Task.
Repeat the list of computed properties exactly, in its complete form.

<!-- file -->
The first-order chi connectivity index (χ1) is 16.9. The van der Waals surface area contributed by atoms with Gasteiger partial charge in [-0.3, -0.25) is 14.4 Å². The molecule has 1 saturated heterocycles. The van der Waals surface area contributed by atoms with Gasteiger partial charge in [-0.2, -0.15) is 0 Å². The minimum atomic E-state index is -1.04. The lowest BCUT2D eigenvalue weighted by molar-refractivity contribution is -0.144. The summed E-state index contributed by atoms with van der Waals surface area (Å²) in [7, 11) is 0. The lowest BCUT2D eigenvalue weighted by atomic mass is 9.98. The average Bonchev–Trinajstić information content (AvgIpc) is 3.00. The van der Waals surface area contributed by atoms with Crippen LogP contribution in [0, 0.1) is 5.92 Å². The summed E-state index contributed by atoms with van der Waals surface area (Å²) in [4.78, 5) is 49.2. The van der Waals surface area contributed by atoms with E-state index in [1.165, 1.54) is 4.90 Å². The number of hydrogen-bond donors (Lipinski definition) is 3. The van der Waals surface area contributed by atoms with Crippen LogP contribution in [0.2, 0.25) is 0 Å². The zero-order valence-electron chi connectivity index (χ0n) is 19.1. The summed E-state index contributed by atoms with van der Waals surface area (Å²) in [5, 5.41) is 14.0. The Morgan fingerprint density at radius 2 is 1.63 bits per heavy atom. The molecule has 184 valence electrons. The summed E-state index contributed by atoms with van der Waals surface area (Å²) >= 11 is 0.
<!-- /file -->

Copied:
The first-order chi connectivity index (χ1) is 16.9. The van der Waals surface area contributed by atoms with Gasteiger partial charge in [-0.3, -0.25) is 14.4 Å². The molecule has 1 saturated heterocycles. The van der Waals surface area contributed by atoms with Gasteiger partial charge in [-0.2, -0.15) is 0 Å². The minimum atomic E-state index is -1.04. The lowest BCUT2D eigenvalue weighted by molar-refractivity contribution is -0.144. The summed E-state index contributed by atoms with van der Waals surface area (Å²) in [7, 11) is 0. The lowest BCUT2D eigenvalue weighted by atomic mass is 9.98. The average Bonchev–Trinajstić information content (AvgIpc) is 3.00. The van der Waals surface area contributed by atoms with Crippen LogP contribution in [0, 0.1) is 5.92 Å². The summed E-state index contributed by atoms with van der Waals surface area (Å²) in [4.78, 5) is 49.2. The van der Waals surface area contributed by atoms with E-state index in [1.165, 1.54) is 4.90 Å². The number of hydrogen-bond donors (Lipinski definition) is 3. The van der Waals surface area contributed by atoms with Crippen LogP contribution in [0.2, 0.25) is 0 Å². The zero-order valence-electron chi connectivity index (χ0n) is 19.1. The summed E-state index contributed by atoms with van der Waals surface area (Å²) in [5, 5.41) is 14.0. The Morgan fingerprint density at radius 2 is 1.63 bits per heavy atom. The molecule has 184 valence electrons. The summed E-state index contributed by atoms with van der Waals surface area (Å²) >= 11 is 0.